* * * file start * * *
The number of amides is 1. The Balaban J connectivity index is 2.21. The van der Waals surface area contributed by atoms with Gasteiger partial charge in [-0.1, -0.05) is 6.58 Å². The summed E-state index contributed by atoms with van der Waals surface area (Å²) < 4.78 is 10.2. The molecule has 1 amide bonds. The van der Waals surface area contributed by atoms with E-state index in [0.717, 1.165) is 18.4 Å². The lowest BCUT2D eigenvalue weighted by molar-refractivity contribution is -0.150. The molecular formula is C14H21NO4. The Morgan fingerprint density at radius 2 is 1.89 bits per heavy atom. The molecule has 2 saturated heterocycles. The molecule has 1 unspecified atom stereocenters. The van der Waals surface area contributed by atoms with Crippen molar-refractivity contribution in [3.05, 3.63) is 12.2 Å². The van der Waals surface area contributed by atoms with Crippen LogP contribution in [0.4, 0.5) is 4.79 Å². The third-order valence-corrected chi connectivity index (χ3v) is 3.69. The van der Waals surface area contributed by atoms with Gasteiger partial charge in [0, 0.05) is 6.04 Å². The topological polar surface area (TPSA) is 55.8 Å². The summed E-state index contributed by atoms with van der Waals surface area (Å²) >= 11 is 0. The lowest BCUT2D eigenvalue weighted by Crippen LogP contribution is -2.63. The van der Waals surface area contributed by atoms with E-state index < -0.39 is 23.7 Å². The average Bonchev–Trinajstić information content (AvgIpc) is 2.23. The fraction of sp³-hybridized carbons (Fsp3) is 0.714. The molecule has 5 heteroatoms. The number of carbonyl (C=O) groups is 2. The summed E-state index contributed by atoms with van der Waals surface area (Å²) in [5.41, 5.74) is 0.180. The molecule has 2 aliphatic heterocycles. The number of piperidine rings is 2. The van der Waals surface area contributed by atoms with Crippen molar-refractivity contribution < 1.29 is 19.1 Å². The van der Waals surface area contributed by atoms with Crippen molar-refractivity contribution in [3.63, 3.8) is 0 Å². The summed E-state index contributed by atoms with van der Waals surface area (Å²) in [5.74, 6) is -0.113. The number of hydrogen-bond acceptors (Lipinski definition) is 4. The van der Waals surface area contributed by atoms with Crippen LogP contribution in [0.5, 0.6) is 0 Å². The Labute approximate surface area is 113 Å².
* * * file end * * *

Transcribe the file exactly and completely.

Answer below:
The number of amides is 1. The Balaban J connectivity index is 2.21. The van der Waals surface area contributed by atoms with Gasteiger partial charge in [-0.1, -0.05) is 6.58 Å². The summed E-state index contributed by atoms with van der Waals surface area (Å²) < 4.78 is 10.2. The molecule has 1 amide bonds. The van der Waals surface area contributed by atoms with E-state index in [0.717, 1.165) is 18.4 Å². The lowest BCUT2D eigenvalue weighted by molar-refractivity contribution is -0.150. The molecular formula is C14H21NO4. The Morgan fingerprint density at radius 2 is 1.89 bits per heavy atom. The molecule has 2 saturated heterocycles. The molecule has 1 unspecified atom stereocenters. The van der Waals surface area contributed by atoms with Crippen molar-refractivity contribution in [3.05, 3.63) is 12.2 Å². The van der Waals surface area contributed by atoms with Crippen LogP contribution in [0.4, 0.5) is 4.79 Å². The third-order valence-corrected chi connectivity index (χ3v) is 3.69. The van der Waals surface area contributed by atoms with Gasteiger partial charge in [0, 0.05) is 6.04 Å². The topological polar surface area (TPSA) is 55.8 Å². The summed E-state index contributed by atoms with van der Waals surface area (Å²) >= 11 is 0. The lowest BCUT2D eigenvalue weighted by Crippen LogP contribution is -2.63. The van der Waals surface area contributed by atoms with E-state index < -0.39 is 23.7 Å². The average Bonchev–Trinajstić information content (AvgIpc) is 2.23. The fraction of sp³-hybridized carbons (Fsp3) is 0.714. The molecule has 5 heteroatoms. The number of carbonyl (C=O) groups is 2. The summed E-state index contributed by atoms with van der Waals surface area (Å²) in [5.41, 5.74) is 0.180. The molecule has 2 aliphatic heterocycles. The number of piperidine rings is 2. The van der Waals surface area contributed by atoms with Crippen molar-refractivity contribution < 1.29 is 19.1 Å². The van der Waals surface area contributed by atoms with Crippen molar-refractivity contribution in [3.63, 3.8) is 0 Å². The summed E-state index contributed by atoms with van der Waals surface area (Å²) in [5.74, 6) is -0.113. The number of hydrogen-bond acceptors (Lipinski definition) is 4. The van der Waals surface area contributed by atoms with Crippen LogP contribution in [0.5, 0.6) is 0 Å². The Labute approximate surface area is 113 Å².